But now William had seen enough of his sister-in-law to feel sure that, sadly, he did know her and that many of his reservations linked unhappily with what Knauf’s colleagues had alleged. William believed Meghan was following a plan — “agenda” was the word he used to his friend — and the accusations he had just heard were alarming. Kate, he said, had been wary of her from the start.
Meghan was undermining some precious principles of the monarchy, if she really was treating her staff in this way, and William was upset that she seemed to be stealing his beloved brother away from him. Later courtiers would coin a hashtag — #freeHarry. It was only half a joke.
“Meghan portrayed herself as the victim,” recalled one Kensington Palace staffer, “but she was the bully. People felt run over by her. They didn’t know how to handle this woman. They thought she was a complete narcissist and sociopath — basically unhinged. Which was why the pair of them were drawn to each other in the first place — both damaged goods.”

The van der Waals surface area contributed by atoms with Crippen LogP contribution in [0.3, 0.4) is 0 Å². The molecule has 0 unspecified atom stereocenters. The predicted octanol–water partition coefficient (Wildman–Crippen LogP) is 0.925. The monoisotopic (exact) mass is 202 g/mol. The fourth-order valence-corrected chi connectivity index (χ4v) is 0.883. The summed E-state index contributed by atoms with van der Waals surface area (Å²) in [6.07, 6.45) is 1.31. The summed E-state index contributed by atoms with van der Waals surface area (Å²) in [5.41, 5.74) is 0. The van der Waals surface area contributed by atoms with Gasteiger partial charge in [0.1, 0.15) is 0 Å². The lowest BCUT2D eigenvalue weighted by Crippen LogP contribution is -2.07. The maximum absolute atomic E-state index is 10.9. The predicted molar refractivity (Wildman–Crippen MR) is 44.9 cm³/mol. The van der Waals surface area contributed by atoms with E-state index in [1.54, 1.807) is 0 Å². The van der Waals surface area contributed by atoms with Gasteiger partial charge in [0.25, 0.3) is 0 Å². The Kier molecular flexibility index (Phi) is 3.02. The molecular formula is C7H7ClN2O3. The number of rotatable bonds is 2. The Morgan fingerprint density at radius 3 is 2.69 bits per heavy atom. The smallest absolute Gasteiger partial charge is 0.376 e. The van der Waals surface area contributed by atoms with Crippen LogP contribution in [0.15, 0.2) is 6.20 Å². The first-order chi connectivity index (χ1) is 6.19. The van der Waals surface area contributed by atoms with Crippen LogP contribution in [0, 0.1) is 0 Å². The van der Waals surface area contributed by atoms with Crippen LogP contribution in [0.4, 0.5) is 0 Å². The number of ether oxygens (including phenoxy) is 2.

William felt deeply wounded. “Hurt” and “betrayed” were the two feelings that he described to his friend. The elder brother had always felt so protective. He had seen it as his job to look out for Harry but this was the moment the protection had to stop. At the end of the day the British crown and all it stood for with its ancient traditions, styles and values — the mission of the monarchy — had to matter more to William than his brother did.
Harry, for his part, was equally furious that William should give credence to the accusations against Meghan, and he was fiercely combative in his wife’s defence. Some sources maintain that in the heat of the argument Harry actually accused someone in the family of concepts that were “racist”. But it must be stressed that neither brother has ever confirmed that the hateful r-word was used face to face.